Understanding Christa Wolf: Returning Home to a Foreign Land
Christa Wolf is one of the most celebrated and controversial of German writers. She has a large and devoted global audience, has published works that have been translated into more than a dozen languages, and has received many coveted prizes. In this chronological study of her novels, short stories, and essays, Margit Resch examines Wolf's literary career and its link to her country's traumatic past. Resch contends that any assessment of the writer must consider the historical metamorphoses of Germany during her lifetime - from fascism to socialism to democracy.
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Identity through Bonds
To Be Honest To Be Lonely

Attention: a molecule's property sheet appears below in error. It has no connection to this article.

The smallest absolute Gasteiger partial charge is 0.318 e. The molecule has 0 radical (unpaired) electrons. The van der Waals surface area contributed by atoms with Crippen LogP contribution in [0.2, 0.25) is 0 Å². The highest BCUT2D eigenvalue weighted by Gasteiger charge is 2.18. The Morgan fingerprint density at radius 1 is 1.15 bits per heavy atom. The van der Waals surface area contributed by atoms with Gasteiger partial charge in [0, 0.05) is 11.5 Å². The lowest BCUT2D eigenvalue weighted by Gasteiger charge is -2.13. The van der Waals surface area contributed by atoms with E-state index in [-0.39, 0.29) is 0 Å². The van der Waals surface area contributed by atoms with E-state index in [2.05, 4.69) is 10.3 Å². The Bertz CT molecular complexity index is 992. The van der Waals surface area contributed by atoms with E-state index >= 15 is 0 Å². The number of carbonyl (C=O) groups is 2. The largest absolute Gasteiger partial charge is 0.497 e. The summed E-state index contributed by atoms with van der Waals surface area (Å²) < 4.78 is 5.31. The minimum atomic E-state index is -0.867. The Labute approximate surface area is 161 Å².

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adult Anna Seghers Arisbe artistic Bachmann believe Berlin Bitterfeld Cassandra character Charlotte child Christa T.'s Christa Wolf citizens conflicts contemporary courage creative critics cultural depiction describes Divided Heaven dream East Germans Ellen Erich Honecker essays Eumelos experience fear feeling female fiction friends GDR's Greeks Gunderrode Hermann Kant Hitler Youth human individual Ingeborg Bachmann invention June Afternoon Lenka literary literature live male Manfred Manfred's memory mother narrative narrator narrator's Nazi Nelly Nelly's novel observed pain Panthous party past Patterns of Childhood political Priam Prize prose protagonists Quest for Christa question reader reality realize regime Rita Rita's role Sarah Kirsch self-realization sense social socialist realism socialist society Sommerstiick Soviet Union Stasi story theme Third Reich tion Trojan Troy truth unification voice wanted West Wolf's woman women words writers